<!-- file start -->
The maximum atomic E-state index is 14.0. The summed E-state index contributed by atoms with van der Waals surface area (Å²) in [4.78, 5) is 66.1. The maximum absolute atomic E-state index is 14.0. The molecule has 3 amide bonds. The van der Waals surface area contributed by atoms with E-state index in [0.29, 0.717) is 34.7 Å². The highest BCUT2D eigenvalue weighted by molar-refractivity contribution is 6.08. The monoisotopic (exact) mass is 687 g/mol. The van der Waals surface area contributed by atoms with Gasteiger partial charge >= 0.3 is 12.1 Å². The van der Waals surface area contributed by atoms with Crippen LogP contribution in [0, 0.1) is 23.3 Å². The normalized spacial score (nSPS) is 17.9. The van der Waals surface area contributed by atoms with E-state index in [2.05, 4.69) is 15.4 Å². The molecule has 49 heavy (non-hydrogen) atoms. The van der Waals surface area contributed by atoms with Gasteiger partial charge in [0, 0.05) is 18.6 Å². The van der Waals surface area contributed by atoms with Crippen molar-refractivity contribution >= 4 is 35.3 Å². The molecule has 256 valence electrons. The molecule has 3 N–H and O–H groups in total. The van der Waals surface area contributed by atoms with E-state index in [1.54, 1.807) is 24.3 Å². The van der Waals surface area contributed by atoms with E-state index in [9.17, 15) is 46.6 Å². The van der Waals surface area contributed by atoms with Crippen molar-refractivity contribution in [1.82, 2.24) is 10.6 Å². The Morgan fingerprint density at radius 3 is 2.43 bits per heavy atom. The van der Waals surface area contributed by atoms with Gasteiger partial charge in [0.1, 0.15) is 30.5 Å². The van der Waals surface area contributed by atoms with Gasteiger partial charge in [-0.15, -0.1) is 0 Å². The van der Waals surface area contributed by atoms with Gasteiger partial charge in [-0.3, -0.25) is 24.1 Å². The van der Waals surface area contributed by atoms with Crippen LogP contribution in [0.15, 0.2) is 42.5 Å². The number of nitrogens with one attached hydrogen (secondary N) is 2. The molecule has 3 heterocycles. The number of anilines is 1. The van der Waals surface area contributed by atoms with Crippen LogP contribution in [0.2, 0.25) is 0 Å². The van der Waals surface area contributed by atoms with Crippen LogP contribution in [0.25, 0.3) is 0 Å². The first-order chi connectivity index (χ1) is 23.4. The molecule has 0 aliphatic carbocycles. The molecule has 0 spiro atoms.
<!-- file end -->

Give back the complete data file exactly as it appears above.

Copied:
The maximum atomic E-state index is 14.0. The summed E-state index contributed by atoms with van der Waals surface area (Å²) in [4.78, 5) is 66.1. The maximum absolute atomic E-state index is 14.0. The molecule has 3 amide bonds. The van der Waals surface area contributed by atoms with E-state index in [0.29, 0.717) is 34.7 Å². The highest BCUT2D eigenvalue weighted by molar-refractivity contribution is 6.08. The monoisotopic (exact) mass is 687 g/mol. The van der Waals surface area contributed by atoms with Gasteiger partial charge >= 0.3 is 12.1 Å². The van der Waals surface area contributed by atoms with Crippen LogP contribution in [0, 0.1) is 23.3 Å². The normalized spacial score (nSPS) is 17.9. The van der Waals surface area contributed by atoms with E-state index in [2.05, 4.69) is 15.4 Å². The molecule has 49 heavy (non-hydrogen) atoms. The van der Waals surface area contributed by atoms with Gasteiger partial charge in [0, 0.05) is 18.6 Å². The van der Waals surface area contributed by atoms with Crippen molar-refractivity contribution >= 4 is 35.3 Å². The molecule has 256 valence electrons. The molecule has 3 N–H and O–H groups in total. The van der Waals surface area contributed by atoms with E-state index in [1.54, 1.807) is 24.3 Å². The van der Waals surface area contributed by atoms with E-state index in [9.17, 15) is 46.6 Å². The van der Waals surface area contributed by atoms with Crippen molar-refractivity contribution in [1.82, 2.24) is 10.6 Å². The Morgan fingerprint density at radius 3 is 2.43 bits per heavy atom. The van der Waals surface area contributed by atoms with Gasteiger partial charge in [0.1, 0.15) is 30.5 Å². The van der Waals surface area contributed by atoms with Gasteiger partial charge in [-0.15, -0.1) is 0 Å². The van der Waals surface area contributed by atoms with Gasteiger partial charge in [-0.3, -0.25) is 24.1 Å². The van der Waals surface area contributed by atoms with Crippen LogP contribution in [0.15, 0.2) is 42.5 Å². The number of nitrogens with one attached hydrogen (secondary N) is 2. The molecule has 3 heterocycles. The number of anilines is 1. The van der Waals surface area contributed by atoms with Crippen LogP contribution in [0.2, 0.25) is 0 Å². The van der Waals surface area contributed by atoms with Crippen LogP contribution in [0.25, 0.3) is 0 Å². The first-order chi connectivity index (χ1) is 23.4. The molecule has 0 aliphatic carbocycles. The molecule has 0 spiro atoms.